Losing track of time during Budget

  • Nation
  • Sunday, 21 Sep 2003


NO ONE keeps track of MPs going out of the Dewan for short breaks during parliament sittings. 

The Yang Berhormat are allowed to go out anytime they want to the canteen, surau or even leave Parliament House to attend to some other official duties. 

But when Datuk Seri Dr Mahathir Mohamad tabled the Supply Bill two Fridays ago, PAS MPs were apparently monitoring to see if the Prime Minister and other Muslim Barisan MPs went out of the Dewan to perform their Asar prayers. 

This topic was chosen by Opposition Leader Datuk Seri Abdul Hadi Awang as the main item in his debate on the Budget on Monday. 

Hadi, who had called Budget 2004 an “Election Budget,” had also labelled it Budget Asar after pointing out that its tabling had gone on until the Asar prayer was over. 

For at least 30 minutes, he nitpicked Dr Mahathir for not performing the prayer that day. 

Hadi was backed by several PAS MPs, with some suggesting that maybe the Prime Minister had performed solat jamak (combining or shortening two prayers – Zohor/Asar or Maghrib/ Isyak, which was permissible under certain circumstances at one time). 

Later, a Barisan MP questioned why none of the PAS MPs sent a note to the Speaker to remind Muslim MPs in the House that it was time for Asar prayers. 

If they were sincere, he said, they would have reminded their fellow Muslims that it was time to pray. 

“All of us in the Dewan were guilty of not reminding one another to pray that day,” said Tan Sri Amar Dr Sulaiman Daud (BN – Petra Jaya).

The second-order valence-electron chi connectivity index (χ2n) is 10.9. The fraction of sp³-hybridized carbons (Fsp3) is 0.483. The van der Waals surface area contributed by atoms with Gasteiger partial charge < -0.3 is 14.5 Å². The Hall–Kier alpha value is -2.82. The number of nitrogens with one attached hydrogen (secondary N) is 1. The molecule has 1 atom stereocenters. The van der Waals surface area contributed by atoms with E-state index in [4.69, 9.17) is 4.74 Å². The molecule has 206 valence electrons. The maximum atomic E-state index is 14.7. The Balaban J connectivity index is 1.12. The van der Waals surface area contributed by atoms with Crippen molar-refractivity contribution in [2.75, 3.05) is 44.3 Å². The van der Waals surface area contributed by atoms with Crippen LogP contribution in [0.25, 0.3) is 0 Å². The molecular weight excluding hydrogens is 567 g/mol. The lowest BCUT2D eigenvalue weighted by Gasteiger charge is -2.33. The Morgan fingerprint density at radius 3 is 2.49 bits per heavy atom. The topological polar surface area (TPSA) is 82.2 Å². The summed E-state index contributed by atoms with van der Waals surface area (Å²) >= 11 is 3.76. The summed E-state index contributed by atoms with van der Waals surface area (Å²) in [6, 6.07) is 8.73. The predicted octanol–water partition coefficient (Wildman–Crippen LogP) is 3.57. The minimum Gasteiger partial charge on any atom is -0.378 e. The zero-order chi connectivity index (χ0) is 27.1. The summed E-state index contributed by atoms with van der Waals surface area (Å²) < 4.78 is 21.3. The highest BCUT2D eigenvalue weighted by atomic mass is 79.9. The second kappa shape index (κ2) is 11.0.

Datuk Abdul Hamid Abdul Rahman (BN – Sungai Benut) said that had the opposition party been sincere, they would have rectified the situation then, instead of bringing up the issue three days later “and exploiting it.” 

On the other hand, Datuk Mohamad Aziz (BN – Sri Gading) said the Budget was probably cantik (perfect) and that was why Hadi could not find fault with it. 

“He has no points to pick on,” he said. 

The debate on the Budget also gave the MPs the opportunity to raise a host of issues. 

Unlike Hadi, who merely talked about the Asar prayers and touched a bit on the issuing of land strata titles in Terengganu, Parti Keadilan Nasional president Datuk Seri Wan Azizah Wan Ismail drew comparison between the national Budget and the opposition’s proposed Budget. 

She criticised Barisan, which was still using the poverty line of RM510 for those in peninsular Malaysia, RM685 in Sabah and RM584 in Sarawak, which was introduced in the 1970s. 

She pointed out that the opposition's proposed Budget came up with its own definition of “affordable family” – a household with five members and a monthly income of RM3,050 in urban areas and RM2,250 in rural areas. 

On the listing of Felda, Wan Azizah said each of the 150,000 Felda settlers' families should be entitled to a share equity of at least RM29,000 in value. 

She also sought answers to allegations that the Government had gone on a “spending spree” to buy military equipment, including a Polish tank that was too heavy for the country's soil. 

Another interesting point was raised by Husam Musa (PAS – Kubang Kerian), who alleged that the Government had “wasted” a lot of money in the KL Monorail construction. 

He said KL Monorail used the same technology and material as the one built in Jakarta, but that the Malaysian Government paid much higher. 

“For instance, for 8.5km of the KL construction Monorail, the cost is RM1.12bil as opposed to RM1.6bil for 20km of the one in Jakarta.” 

Husam also criticised the Government for setting aside RM1.9bil on the KL International Airport compared to only RM558mil for low-cost public housing projects. 

The debate continues tomorrow.  

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